Photo/IllutrationTetsu Nakamura directs an aid project in Afghanistan in December 2012. (Provided by Peshawar-kai)

Tetsu Nakamura dedicated himself to improving the lives of people in Afghanistan through consistent and persistent efforts firmly tethered to the reality of local communities and carefully tailored to the needs of local people.

Nakamura’s lifelong mission, however, was abruptly ended on Dec. 4 in a brutal and outrageous way as he was killed in an attack by gunmen in eastern Afghanistan.

Nakamura, who was 73 and a medical doctor by profession, had been working for more than three decades to help rebuild Afghan irrigation and agriculture. He was gunned down while driving to a site of irrigation work in Jalalabad, the capital of the eastern province of Nangarhar.

Nakamura had reportedly told his aides that he would continue working in the country for at least 20 more years. It is hard not to feel outrage at the violent act that cut short his noble quest. We express our deep sorrow at the deaths of Nakamura and five other people, including Afghani security guards, who were killed in the apparent ambush.

Nakamura, who first went to Afghanistan to treat patients, started working for the development of local agriculture after he witnessed the devastating effects of severe drought that struck the country in 2000.

He painfully realized that medicines cannot save lives if there is no water or food. A sense of helplessness drove him into studying civil engineering on his own.

Nakamura made a point of seeing things from the local people’s point of view and thinking and acting accordingly.

He tried to use local materials, adopt local ways of doing things and tap into local manpower as much as possible.

He often said that foreign aid workers are accepted by local people only if they deal with local customs and cultures without prejudice and put aside their own values for a while. These words offer some invaluable lessons for efforts to help people in other countries.

Nakamura was the local head of Peshawar-kai, a nongovernmental organization he established in his hometown of Fukuoka, to provide medical care to refugees and help rebuild infrastructure in the war-torn region.

The organization has drilled some 1,600 wells and irrigated some 16,500 hectares of farmland, reviving the fertility of the soil. It is equivalent to 2.6 times of the total area inside the Yamanote railway loop line in Tokyo.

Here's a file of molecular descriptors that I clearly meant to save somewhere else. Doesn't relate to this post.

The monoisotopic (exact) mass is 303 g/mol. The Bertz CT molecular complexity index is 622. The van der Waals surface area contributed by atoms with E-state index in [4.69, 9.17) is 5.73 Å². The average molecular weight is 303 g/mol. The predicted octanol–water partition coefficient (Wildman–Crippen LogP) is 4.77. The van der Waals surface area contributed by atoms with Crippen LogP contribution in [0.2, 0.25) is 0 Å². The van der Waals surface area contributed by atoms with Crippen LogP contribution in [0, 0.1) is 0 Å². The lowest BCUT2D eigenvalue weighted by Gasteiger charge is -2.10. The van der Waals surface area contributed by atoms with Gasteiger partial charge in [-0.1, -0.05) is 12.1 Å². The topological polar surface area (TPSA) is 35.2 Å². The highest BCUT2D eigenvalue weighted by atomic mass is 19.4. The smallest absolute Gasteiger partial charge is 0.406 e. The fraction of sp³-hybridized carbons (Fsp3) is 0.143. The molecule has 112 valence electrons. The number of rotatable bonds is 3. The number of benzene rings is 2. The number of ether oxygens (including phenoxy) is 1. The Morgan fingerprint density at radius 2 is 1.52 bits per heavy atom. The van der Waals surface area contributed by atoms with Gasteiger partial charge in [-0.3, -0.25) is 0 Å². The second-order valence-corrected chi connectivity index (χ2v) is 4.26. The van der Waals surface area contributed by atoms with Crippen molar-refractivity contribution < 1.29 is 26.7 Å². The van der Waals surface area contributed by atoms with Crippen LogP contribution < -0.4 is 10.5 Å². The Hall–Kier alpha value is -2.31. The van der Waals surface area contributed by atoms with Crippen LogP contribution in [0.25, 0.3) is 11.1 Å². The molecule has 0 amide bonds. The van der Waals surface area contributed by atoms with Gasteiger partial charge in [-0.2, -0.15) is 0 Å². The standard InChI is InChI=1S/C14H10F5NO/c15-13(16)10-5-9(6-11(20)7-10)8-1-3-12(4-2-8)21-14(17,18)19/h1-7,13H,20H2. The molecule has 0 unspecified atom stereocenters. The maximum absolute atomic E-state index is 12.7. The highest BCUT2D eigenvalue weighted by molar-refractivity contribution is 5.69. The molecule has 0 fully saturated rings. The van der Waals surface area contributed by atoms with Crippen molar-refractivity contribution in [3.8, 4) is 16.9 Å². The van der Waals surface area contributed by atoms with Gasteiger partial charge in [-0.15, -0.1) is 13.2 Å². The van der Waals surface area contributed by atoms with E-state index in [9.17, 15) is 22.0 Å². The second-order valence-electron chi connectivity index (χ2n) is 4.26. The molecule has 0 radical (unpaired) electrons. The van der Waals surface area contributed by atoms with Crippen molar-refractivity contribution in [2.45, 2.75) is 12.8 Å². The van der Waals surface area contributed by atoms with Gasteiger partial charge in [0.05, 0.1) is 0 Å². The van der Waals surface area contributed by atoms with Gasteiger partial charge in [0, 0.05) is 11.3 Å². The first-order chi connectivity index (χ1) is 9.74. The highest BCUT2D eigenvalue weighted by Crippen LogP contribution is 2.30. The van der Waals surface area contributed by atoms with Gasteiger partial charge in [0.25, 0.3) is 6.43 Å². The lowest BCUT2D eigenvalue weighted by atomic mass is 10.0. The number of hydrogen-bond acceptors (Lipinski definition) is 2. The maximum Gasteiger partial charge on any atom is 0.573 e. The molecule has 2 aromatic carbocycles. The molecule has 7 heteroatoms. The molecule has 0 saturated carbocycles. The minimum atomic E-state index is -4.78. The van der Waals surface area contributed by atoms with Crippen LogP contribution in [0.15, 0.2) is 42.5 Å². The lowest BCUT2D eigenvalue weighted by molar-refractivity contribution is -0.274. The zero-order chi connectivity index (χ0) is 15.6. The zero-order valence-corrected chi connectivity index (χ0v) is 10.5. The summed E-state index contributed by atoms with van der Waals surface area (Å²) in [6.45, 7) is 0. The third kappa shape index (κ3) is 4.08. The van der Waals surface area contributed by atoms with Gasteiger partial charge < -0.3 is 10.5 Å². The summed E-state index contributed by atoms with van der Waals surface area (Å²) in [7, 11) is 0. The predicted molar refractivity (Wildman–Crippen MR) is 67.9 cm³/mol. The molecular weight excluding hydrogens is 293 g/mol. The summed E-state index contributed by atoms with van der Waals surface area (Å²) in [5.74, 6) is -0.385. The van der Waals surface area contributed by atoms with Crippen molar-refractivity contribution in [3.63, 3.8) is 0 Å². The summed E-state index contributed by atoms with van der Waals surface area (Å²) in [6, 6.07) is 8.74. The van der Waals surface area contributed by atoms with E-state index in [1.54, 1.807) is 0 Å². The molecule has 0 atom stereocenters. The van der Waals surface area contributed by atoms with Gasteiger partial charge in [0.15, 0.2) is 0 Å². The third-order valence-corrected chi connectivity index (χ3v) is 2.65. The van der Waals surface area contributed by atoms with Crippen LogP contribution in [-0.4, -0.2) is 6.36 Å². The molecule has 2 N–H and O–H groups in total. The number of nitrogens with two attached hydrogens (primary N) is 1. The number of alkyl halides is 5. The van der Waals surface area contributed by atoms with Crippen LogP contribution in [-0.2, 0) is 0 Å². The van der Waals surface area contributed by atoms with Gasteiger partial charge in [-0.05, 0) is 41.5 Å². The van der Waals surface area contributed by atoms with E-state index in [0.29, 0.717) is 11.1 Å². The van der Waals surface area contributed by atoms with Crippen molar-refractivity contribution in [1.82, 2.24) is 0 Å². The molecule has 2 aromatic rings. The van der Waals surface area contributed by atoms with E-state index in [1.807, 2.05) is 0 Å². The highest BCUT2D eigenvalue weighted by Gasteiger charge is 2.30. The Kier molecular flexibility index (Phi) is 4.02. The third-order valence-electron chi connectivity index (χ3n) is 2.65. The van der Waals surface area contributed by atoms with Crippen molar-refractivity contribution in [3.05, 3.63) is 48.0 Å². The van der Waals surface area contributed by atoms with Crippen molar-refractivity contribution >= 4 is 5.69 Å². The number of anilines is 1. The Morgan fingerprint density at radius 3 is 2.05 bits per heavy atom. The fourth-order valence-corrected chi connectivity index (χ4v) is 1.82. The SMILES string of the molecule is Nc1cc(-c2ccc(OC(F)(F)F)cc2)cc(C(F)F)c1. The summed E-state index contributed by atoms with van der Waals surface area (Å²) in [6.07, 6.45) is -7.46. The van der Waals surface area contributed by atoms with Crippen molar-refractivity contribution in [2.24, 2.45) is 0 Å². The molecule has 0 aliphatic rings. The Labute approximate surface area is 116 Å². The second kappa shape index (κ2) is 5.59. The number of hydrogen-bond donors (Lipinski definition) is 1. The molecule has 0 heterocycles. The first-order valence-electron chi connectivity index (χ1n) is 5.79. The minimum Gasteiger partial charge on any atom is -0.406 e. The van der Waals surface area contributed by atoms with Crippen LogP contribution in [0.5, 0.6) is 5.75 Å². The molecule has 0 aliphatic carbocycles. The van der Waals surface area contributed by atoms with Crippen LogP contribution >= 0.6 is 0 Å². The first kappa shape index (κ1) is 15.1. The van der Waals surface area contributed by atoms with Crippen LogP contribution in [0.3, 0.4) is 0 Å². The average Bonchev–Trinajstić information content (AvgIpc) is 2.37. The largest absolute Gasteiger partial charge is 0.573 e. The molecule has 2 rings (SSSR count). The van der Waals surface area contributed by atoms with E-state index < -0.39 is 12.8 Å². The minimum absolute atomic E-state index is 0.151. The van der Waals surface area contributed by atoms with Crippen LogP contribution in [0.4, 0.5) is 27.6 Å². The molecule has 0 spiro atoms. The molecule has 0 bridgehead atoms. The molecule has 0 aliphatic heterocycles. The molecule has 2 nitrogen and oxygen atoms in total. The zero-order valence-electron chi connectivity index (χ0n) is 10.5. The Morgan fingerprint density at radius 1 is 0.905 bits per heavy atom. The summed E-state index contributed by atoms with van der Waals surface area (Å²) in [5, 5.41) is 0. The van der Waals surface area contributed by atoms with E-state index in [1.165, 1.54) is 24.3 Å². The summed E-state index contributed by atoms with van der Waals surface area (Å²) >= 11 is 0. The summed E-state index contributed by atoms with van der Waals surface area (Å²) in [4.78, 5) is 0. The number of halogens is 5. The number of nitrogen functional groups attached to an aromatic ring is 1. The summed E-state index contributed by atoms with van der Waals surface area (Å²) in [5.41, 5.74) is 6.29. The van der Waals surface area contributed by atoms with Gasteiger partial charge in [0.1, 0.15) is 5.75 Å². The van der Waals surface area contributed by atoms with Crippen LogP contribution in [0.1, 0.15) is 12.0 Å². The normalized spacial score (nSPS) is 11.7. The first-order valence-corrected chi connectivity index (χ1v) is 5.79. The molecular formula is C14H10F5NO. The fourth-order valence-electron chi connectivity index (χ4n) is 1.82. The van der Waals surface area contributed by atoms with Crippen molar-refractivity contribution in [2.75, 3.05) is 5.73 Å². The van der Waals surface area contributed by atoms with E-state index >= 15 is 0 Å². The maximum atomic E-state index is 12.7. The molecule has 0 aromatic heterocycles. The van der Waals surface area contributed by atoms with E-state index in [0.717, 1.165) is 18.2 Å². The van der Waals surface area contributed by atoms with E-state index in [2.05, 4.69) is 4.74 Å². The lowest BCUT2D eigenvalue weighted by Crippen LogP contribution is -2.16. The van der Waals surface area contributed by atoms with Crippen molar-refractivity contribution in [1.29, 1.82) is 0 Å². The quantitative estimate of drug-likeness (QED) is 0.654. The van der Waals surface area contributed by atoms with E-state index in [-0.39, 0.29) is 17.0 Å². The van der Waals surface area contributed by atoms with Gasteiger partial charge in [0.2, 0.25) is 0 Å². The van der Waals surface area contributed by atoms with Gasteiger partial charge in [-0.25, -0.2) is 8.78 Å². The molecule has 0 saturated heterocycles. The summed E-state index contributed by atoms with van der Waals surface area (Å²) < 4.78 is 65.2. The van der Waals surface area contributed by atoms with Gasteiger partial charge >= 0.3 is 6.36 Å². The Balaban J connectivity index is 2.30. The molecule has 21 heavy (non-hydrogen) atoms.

His work has enabled an estimated 150,000 Afghan refugees to return home.

But there have been few signs of improvement in the security situation in Afghanistan. The Taliban, the anti-government militant organization, and the Islamic State, the jihadist radical organization, have infiltrated much of the country and continue attacking international aid and nongovernmental organizations to damage the government.

Peshawar-kai was forced to rethink its operations in the country after Japanese member Kazuya Ito, who was 31, was killed in 2008.

The body closed most of its clinics and its Japanese members left the country. But Nakamura remained in Afghanistan to continue irrigation work.

“You are protected when you are engaged in activities to protect the lives of local people,” he once said and acted on this belief.

It would be unfair to describe his decision to keep working in the country as “reckless.”

In addition to governments and international aid organizations, NGOs are playing an increasingly important role in humanitarian aid.

People in the most unsafe areas often need such aid the most. This should not be forgotten.

NGOs can make a valuable contribution to humanitarian causes if they cooperate with the United Nations and other international organizations in such areas to meet the needs of local people while taking sufficient safety measures.

Nakamura also said, “We go where nobody is willing to go.”

Peshawar-kai says it will continue its activities while keeping his words in mind.

Let us pray that the green landscape Nakamura has created out of a desert will remain intact for a long time.

--The Asahi Shimbun, Dec. 6